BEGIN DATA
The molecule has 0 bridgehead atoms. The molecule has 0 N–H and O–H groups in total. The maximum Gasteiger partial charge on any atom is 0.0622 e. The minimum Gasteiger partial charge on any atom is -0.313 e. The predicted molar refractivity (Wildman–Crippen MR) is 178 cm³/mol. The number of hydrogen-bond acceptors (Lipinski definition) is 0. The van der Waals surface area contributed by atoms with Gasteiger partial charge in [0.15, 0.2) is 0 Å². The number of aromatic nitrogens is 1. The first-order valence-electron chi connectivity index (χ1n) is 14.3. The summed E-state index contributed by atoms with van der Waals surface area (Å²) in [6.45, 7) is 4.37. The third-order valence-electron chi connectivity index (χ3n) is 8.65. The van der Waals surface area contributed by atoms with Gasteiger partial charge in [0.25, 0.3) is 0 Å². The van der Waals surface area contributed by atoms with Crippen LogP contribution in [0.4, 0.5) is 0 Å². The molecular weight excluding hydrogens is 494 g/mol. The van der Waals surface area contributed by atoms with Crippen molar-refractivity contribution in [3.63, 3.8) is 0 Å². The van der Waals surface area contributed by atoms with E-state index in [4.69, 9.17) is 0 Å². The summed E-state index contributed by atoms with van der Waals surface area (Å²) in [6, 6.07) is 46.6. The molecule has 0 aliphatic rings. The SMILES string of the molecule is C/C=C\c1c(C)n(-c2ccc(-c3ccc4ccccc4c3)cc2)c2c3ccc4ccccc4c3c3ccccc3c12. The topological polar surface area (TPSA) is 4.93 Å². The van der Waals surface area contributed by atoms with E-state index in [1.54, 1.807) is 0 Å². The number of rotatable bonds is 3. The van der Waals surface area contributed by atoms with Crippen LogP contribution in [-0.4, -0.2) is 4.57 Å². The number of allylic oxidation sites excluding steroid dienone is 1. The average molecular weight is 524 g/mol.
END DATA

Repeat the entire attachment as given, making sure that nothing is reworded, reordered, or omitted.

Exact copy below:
The molecule has 0 bridgehead atoms. The molecule has 0 N–H and O–H groups in total. The maximum Gasteiger partial charge on any atom is 0.0622 e. The minimum Gasteiger partial charge on any atom is -0.313 e. The predicted molar refractivity (Wildman–Crippen MR) is 178 cm³/mol. The number of hydrogen-bond acceptors (Lipinski definition) is 0. The van der Waals surface area contributed by atoms with Gasteiger partial charge in [0.15, 0.2) is 0 Å². The number of aromatic nitrogens is 1. The first-order valence-electron chi connectivity index (χ1n) is 14.3. The summed E-state index contributed by atoms with van der Waals surface area (Å²) in [6.45, 7) is 4.37. The third-order valence-electron chi connectivity index (χ3n) is 8.65. The van der Waals surface area contributed by atoms with Gasteiger partial charge in [0.25, 0.3) is 0 Å². The van der Waals surface area contributed by atoms with Crippen LogP contribution in [0.4, 0.5) is 0 Å². The molecular weight excluding hydrogens is 494 g/mol. The van der Waals surface area contributed by atoms with Crippen molar-refractivity contribution in [3.63, 3.8) is 0 Å². The van der Waals surface area contributed by atoms with E-state index in [4.69, 9.17) is 0 Å². The summed E-state index contributed by atoms with van der Waals surface area (Å²) in [6, 6.07) is 46.6. The molecule has 0 aliphatic rings. The SMILES string of the molecule is C/C=C\c1c(C)n(-c2ccc(-c3ccc4ccccc4c3)cc2)c2c3ccc4ccccc4c3c3ccccc3c12. The topological polar surface area (TPSA) is 4.93 Å². The van der Waals surface area contributed by atoms with E-state index in [1.54, 1.807) is 0 Å². The number of rotatable bonds is 3. The van der Waals surface area contributed by atoms with Crippen LogP contribution in [-0.4, -0.2) is 4.57 Å². The number of allylic oxidation sites excluding steroid dienone is 1. The average molecular weight is 524 g/mol.